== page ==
Today the road in front of my hotel was blocked for traffic and a sense of a festival was in the air. I first started noticing the occasional transvestite strolling along the beach, and increasing number of same-sex couples. “Eh, is this the non-organized version of a Gay Parade?”, I disappointingly noted to my date. (Yes, today I had a blind date with a girl! I found her on ASmallWorld, and she also just moved to Rio, so we just arranged to hang out and explore the city). Later on, when I was in my hotel room, trying to concentrate on something, I kept being distracted by very loud music outside. I walked out to the street and encountered what I would call a carnival version of the gay parade. It was incredible!! Moving trucks with stages on top of them, blasting Lady Gaga and such. Thousands and thousands of people dancing on the streets. Those were people of all ages, backgrounds and orientations. Many people in crazy costumes everywhere. After a while, I was confused who was a man and who was a woman and what did gender or sexual preference mean, which, I guess, is one of the points that parade was making – it doesn’t matter since we are people regardless.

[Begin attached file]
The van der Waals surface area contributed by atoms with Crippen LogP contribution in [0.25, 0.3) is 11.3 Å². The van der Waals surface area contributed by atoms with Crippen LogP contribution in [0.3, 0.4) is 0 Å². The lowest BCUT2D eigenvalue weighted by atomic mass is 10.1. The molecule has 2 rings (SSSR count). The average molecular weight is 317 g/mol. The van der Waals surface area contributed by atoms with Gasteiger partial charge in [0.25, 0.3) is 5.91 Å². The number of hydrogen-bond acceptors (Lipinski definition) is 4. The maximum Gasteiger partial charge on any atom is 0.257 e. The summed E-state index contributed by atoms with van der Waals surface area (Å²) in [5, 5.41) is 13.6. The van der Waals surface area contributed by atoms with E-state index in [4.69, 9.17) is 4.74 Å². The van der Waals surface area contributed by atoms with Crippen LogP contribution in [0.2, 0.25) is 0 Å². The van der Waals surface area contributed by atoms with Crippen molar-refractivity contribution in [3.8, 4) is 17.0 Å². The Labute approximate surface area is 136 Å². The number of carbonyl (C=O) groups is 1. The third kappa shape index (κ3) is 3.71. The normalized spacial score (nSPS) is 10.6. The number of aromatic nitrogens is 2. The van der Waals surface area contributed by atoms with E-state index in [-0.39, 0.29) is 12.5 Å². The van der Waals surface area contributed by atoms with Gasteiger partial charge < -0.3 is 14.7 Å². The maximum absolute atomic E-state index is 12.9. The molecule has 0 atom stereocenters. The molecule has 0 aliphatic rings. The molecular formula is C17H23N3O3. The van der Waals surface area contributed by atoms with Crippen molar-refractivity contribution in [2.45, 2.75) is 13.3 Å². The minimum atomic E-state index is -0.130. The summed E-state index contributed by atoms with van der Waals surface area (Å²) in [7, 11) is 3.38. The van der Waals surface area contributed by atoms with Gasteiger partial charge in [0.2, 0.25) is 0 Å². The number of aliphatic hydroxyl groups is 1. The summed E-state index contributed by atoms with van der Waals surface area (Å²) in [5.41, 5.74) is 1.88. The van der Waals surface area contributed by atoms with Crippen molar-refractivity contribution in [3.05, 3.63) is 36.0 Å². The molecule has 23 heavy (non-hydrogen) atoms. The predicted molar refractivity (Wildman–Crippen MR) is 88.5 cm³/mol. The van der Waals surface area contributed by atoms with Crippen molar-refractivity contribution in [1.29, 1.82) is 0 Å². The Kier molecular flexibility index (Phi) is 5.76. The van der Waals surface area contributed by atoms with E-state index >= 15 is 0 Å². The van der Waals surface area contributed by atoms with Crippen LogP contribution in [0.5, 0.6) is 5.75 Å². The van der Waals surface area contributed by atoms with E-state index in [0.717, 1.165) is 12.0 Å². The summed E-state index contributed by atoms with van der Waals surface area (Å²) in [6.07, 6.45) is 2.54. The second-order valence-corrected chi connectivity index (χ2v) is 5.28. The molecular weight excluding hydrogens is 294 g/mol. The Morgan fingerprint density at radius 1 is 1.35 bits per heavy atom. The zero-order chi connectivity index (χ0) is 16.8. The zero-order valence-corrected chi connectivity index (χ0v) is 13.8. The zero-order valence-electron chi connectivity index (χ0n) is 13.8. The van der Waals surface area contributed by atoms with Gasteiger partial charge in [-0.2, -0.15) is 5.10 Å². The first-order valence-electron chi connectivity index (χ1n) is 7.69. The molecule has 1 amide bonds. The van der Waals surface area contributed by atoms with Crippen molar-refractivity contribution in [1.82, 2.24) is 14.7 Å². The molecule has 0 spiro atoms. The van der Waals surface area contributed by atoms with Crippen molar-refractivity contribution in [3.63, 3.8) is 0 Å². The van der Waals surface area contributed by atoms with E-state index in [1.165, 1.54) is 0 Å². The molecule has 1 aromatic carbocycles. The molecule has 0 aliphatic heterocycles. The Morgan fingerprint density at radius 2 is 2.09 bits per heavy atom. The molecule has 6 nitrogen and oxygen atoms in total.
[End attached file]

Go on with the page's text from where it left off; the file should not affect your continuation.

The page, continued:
This was by far the best gay parade I had the pleasure to attend. To many more! By the way, gay marriages are legal in Brazil (I think as of recently). Not bad for a catholic country!
Walking from Copacabana to Ipanema with my new friend, we discovered the Aproador Beach, next to post 7. A quiet and relaxing piece of the beach, with such contrast to overcrowded and commercial Copacabana beach. No more tourists and crazy amounts of vendors. There were some cute hippies with their guitars, playing music for themselves and enjoying the nice summer night. People were walking their dogs and the prices of coconut water(which is sold everywhere on the beach) were reflecting the increase in the quality of atmosphere. Perhaps this price of coconut water should serve as an indicator of the cost of living (like the Big Mac Index).
Today another taxi driver was asking me about Israel and if it had a beach, I said it does. Then he was saying that they probably don’t wear bikinis there (implied – since it’s so conservative…). I said, “no, they wear tents to go to the beach”. It’s good I knew how to say the word “tent” in Portuguese.